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Mediating between merchants and courier companies, VOO’s CEO Waleed Rashed walks Senior Writer Leena ElDeeb through the delivery industry as he attempts to fill in a missing gap.
In a big warehouse in 6thof October City’s Industrial Area, Waleed Rashed sits on one of the wooden stands on which packages wait to be shipped to their new homes. “I’ve spent the past seven years in the courier industry,” he tells Startup Scene. In late 2012, Rashed had started a company called Ingez and sold his shares on July 2017.
“Starting a business seems easy at first,” he reflects. “People think, 'let’s get a group of people together to deliver a few products we would sell on a Facebook page.' However, as your business grows and the orders increase, you are faced with endless problems every day.” Rashed believes that even though there is a huge niche to take advantage of in e-commerce, there is still a large gap between the supply and demand.
During his entanglement with different wires of the courier industry, he often saw people asking to deliver or sell things online, who would always have a problem when it came to looking for the right company; one capable of providing all the services.
Almost all the problems would revolve around the issue of not having all the information at hand. “They would always have questions regarding certain services and whether they were provided, such as cash collection and returning orders,” Rashed continues. “People also wonder about the range of locations, or whether the company has the required technology to follow through - and more importantly, whether the company is able to aid its customers in all aspects.”
“Starting a business seems easy at first," says Waleed Rashed, VOO's CEO.
Eight months ago, Rashed started thinking about VOO as a digital solution to the problems he and others in the industry faced. Inspired by the sound children make when driving their toy vehicles, implying speed, he decided to call the startup VOO; a platform that acts as a mediator between courier companies and merchants. “After Ingez, we are no longer the deliverymen; we deliver through partners like Fetchr, Aramex, and TNT.”
The software engineers behind VOO are now the ones responsible for patrolling the deliveries, and making the experience above satisfactory for both ends of the transaction between the seller and buyer. The procedure is simple: merchants or businesses which want to send their orders head to VOO’s website and generate the startup’s API integration, through which they can automatically cypher which company can deliver the fastest and more effectively to the requested location, be it from Cairo or Alexandria.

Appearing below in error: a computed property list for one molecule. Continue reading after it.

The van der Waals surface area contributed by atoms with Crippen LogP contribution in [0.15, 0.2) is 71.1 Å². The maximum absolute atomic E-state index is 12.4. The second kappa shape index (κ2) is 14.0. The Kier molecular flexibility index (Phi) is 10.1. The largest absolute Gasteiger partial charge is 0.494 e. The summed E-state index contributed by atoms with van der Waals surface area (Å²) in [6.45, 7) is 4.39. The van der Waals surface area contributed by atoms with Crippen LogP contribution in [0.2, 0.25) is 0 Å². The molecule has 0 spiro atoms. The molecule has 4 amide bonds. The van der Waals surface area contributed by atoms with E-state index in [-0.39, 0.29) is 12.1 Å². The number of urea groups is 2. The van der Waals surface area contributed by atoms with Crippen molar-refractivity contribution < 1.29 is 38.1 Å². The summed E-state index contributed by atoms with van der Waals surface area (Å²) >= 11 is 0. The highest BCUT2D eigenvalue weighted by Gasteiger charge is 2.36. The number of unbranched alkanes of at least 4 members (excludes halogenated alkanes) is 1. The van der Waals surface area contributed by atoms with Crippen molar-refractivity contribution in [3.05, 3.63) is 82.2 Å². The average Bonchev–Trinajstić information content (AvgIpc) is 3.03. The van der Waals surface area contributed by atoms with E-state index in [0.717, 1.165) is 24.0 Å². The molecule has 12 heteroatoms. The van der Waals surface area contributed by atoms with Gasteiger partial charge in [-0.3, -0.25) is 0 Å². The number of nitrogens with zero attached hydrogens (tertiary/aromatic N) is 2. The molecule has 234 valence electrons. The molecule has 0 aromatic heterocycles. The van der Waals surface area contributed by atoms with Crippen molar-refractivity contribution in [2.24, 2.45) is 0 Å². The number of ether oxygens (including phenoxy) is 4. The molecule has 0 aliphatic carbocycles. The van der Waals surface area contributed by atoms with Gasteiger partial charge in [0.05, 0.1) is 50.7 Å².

The majority of clients are missing on a database of information, tips, and pointers to help maximise benefits and comfort. “VOO ties both ends of the supply and demand exchange,” Rashed says. “The biggest issue we face is that we need courier companies to stay up-to-date when it comes to technology so that this venture can flourish.”
Using tech solutions, their most prominent feature is providing as much data as possible regarding delivery and its process, with tracking options. “Most people struggle with the fact that they are unable to track their products, or it just ends up disappearing,” he says. “We wanted to help make the experience easier to monitor with less room for mishaps.” Following up on the order, VOO replaces the courier company to help people with issues those companies cannot handle, and intervene to resolve the complications.
“We want to inform the public more about the market."
The e-commerce market is ever-evolving and growing, and this is where the significance of startups like VOO prevails. “We intend on providing some order in this hectic industry, and make everything clear. We include information such as statistics, locations, popular purchases, and tracking options.”
Rashed realises that the services VOO advertises are not just important to the merchants, but also for the courier companies. “Courier companies always have multiple things going on. There is a constant need to invest more in their warehouses or number of couriers. Through the sales, marketing, and business development, we help aid them and improve their services,” he says; this also includes investigating whether they need to work on their social media channels or branding.
“We want to increase the programmes, train more employees and set up a more effective operation systems.” To finance these ambitions, VOO is currently running its second round of seed investment and is already in talks with regional investors. Last October, they got pre-seed funding from a group of investors from Alex Angels.
“VOO has a busy year ahead with a lot of upcoming tasks,” the CEO says; walking Startup Scene’s crew through both his plans and his client’s warehouse. “We want to inform the public more about the market. What are the products in high demand? What are the most popular recipient locations? What information does the company require to deliver the product quickly? They need to know things like what stops a fragile package from breaking.”
Thus, VOO is expanding its boulevard of services and will release a set of quarterly reports sharing insights as to what courier companies need to deliver products faster. “We intend to publish multiple reports discussing the required environment to deliver a product effectively,” he says; adding that their solitary goal is efficient and fast delivery of goods.
VOO has just inked two contracts with two international courier companies; by that they expect that by the end of the year they would be able to stretch their scope across the world.
Photography and videography by @MO4Network's #MO4Productions.
Photographer: Eslam Mohamed.
Videographer: Mohamed Osama.
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